Premier League Ponderings: Let's talk about diving

Header image for Interrobang article CREDIT: SOURCE
Infamous diver, Cristiano Ronaldo, has a rather impressive portfolio of dives and faking. On this ocassion against Arsenal during his Manchester United days is Ronaldo in fine form.

Throughout the year I have devoted plenty of column inches towards reflections on what it's like to be a soccer fan on this side of the Atlantic Ocean, I regularly find myself having to defend the sport in the face of the less knowledgeable, questioning how I can possibly enjoy a slow sport with very few bits of action in which players dramatically hurl themselves to the ground when they feel the lightest breeze.

Any attempt to explain what it is about the sport often falls on deaf ears, leaving many of my friends, and I'm sure I'm not the only one to have experienced this, under the impression that the overdramatic antics seen when someone is rolling around on the field is something that soccer fans are perfectly OK with.

Well I'm here to set the record straight, I cannot tell you one true fan of the game, regardless of club loyalty, nationality or who their favourite player is, who is genuinely entertained by soccer's special brand of overreacting, to assume so is silly. Athleticism, and the various subcultures that surround it, are breeding grounds for the uber-competitive, and that desire to win often manifests itself in dishonesty, regardless of the competition, and it should be no surprise that it takes different forms in different sports.

Now please don't take this as me attempting to rationalize diving, or “simulation” as it's more officially known in the rules of the game, as it annoys me just as much as it does those who are bringing it up, and probably even more so, because that dive could be brought against my team, leading the perpetrator to be labelled as “cheating scum” for the rest of the week.

However, the issue has become clouded among the bigger issue that has led to diving in the first place, soccer is an exceptionally hard sport to officiate, and the governing bodies behind the game are moving forward at a glacial pace when it comes to making the lives of referees any easier.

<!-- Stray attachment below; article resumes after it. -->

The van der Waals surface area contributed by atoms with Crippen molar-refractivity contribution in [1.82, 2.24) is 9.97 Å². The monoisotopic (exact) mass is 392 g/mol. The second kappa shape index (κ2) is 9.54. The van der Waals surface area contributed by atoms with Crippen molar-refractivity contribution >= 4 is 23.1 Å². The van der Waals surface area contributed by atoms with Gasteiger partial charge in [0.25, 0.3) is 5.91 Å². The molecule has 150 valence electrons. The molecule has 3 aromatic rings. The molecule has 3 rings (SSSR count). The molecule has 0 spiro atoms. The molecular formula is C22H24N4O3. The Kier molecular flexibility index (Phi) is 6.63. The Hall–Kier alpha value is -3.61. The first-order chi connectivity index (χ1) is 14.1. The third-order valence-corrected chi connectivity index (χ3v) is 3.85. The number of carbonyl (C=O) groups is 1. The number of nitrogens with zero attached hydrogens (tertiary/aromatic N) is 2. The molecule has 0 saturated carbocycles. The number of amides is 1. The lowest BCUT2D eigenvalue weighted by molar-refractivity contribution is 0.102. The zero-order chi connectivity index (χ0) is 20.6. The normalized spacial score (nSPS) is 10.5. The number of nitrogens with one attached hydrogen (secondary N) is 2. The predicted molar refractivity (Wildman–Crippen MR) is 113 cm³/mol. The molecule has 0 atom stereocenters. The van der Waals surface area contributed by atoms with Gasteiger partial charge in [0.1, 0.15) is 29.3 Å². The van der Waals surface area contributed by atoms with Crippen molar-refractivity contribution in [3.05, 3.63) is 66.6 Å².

If you picture the NHL or the NFL, the “big two” leagues in North America, officials have one thing in common, the ability to stop play, head to the sidelines and take as long as they please to come to a final decision, often at the cost of the game's flow (unless it's the NFL, there is zero flow), and that is the biggest difference that a soccer referee must deal with, the total lack of help.

Sure they have a pair of assistant referees, but the positions that they must take up on the lines are rarely conducive to aiding the official in making a split second, difficult decision, was it a foul? Is it worthy of a card? If so what colour? The pressure on a ref can be immense, making it unsurprising that some players feel the need to make it obvious when they have been fouled, far too often they will stay on their feet in a fit of honesty only to be ignored by the referee.

Obviously among the players that truly have been fouled there are a few unsavoury incidents that made headlines over the years, but it is becoming a more significant priority within the soccer world, being added to the official rules of the game in 2002 as a yellow card offense. While the awarding of these cards has still been woefully inconsistent, the presence of the rule may set the stage for a new generation of more honest footballers. In the meantime though, stop telling us that we like diving, because odds are we hate it even more than you do.